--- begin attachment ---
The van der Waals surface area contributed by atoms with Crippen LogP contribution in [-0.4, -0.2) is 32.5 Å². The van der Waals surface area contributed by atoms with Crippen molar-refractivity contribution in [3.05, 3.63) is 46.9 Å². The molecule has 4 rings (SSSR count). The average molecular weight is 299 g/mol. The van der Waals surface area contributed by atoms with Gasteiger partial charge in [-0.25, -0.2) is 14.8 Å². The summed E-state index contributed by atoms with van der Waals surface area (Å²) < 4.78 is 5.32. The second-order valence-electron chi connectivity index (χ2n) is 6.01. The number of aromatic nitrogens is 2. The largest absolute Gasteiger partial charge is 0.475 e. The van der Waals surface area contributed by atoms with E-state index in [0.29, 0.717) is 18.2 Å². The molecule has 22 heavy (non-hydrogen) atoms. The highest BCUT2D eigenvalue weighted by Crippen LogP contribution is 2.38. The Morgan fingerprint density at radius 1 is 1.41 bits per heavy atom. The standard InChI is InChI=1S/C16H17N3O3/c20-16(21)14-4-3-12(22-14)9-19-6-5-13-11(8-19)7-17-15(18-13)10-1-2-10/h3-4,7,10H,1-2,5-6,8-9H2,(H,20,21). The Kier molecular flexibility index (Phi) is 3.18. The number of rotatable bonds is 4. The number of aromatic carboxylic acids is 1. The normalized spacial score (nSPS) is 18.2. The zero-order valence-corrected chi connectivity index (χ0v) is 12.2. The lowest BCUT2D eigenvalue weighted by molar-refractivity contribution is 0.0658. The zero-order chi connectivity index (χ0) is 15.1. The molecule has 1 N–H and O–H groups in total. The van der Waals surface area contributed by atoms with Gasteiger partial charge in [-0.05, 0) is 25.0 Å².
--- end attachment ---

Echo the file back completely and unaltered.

The van der Waals surface area contributed by atoms with Crippen LogP contribution in [-0.4, -0.2) is 32.5 Å². The van der Waals surface area contributed by atoms with Crippen molar-refractivity contribution in [3.05, 3.63) is 46.9 Å². The molecule has 4 rings (SSSR count). The average molecular weight is 299 g/mol. The van der Waals surface area contributed by atoms with Gasteiger partial charge in [-0.25, -0.2) is 14.8 Å². The summed E-state index contributed by atoms with van der Waals surface area (Å²) < 4.78 is 5.32. The second-order valence-electron chi connectivity index (χ2n) is 6.01. The number of aromatic nitrogens is 2. The largest absolute Gasteiger partial charge is 0.475 e. The van der Waals surface area contributed by atoms with E-state index in [0.29, 0.717) is 18.2 Å². The molecule has 22 heavy (non-hydrogen) atoms. The highest BCUT2D eigenvalue weighted by Crippen LogP contribution is 2.38. The Morgan fingerprint density at radius 1 is 1.41 bits per heavy atom. The standard InChI is InChI=1S/C16H17N3O3/c20-16(21)14-4-3-12(22-14)9-19-6-5-13-11(8-19)7-17-15(18-13)10-1-2-10/h3-4,7,10H,1-2,5-6,8-9H2,(H,20,21). The Kier molecular flexibility index (Phi) is 3.18. The number of rotatable bonds is 4. The number of aromatic carboxylic acids is 1. The normalized spacial score (nSPS) is 18.2. The zero-order valence-corrected chi connectivity index (χ0v) is 12.2. The lowest BCUT2D eigenvalue weighted by molar-refractivity contribution is 0.0658. The zero-order chi connectivity index (χ0) is 15.1. The molecule has 1 N–H and O–H groups in total. The van der Waals surface area contributed by atoms with Gasteiger partial charge in [-0.05, 0) is 25.0 Å².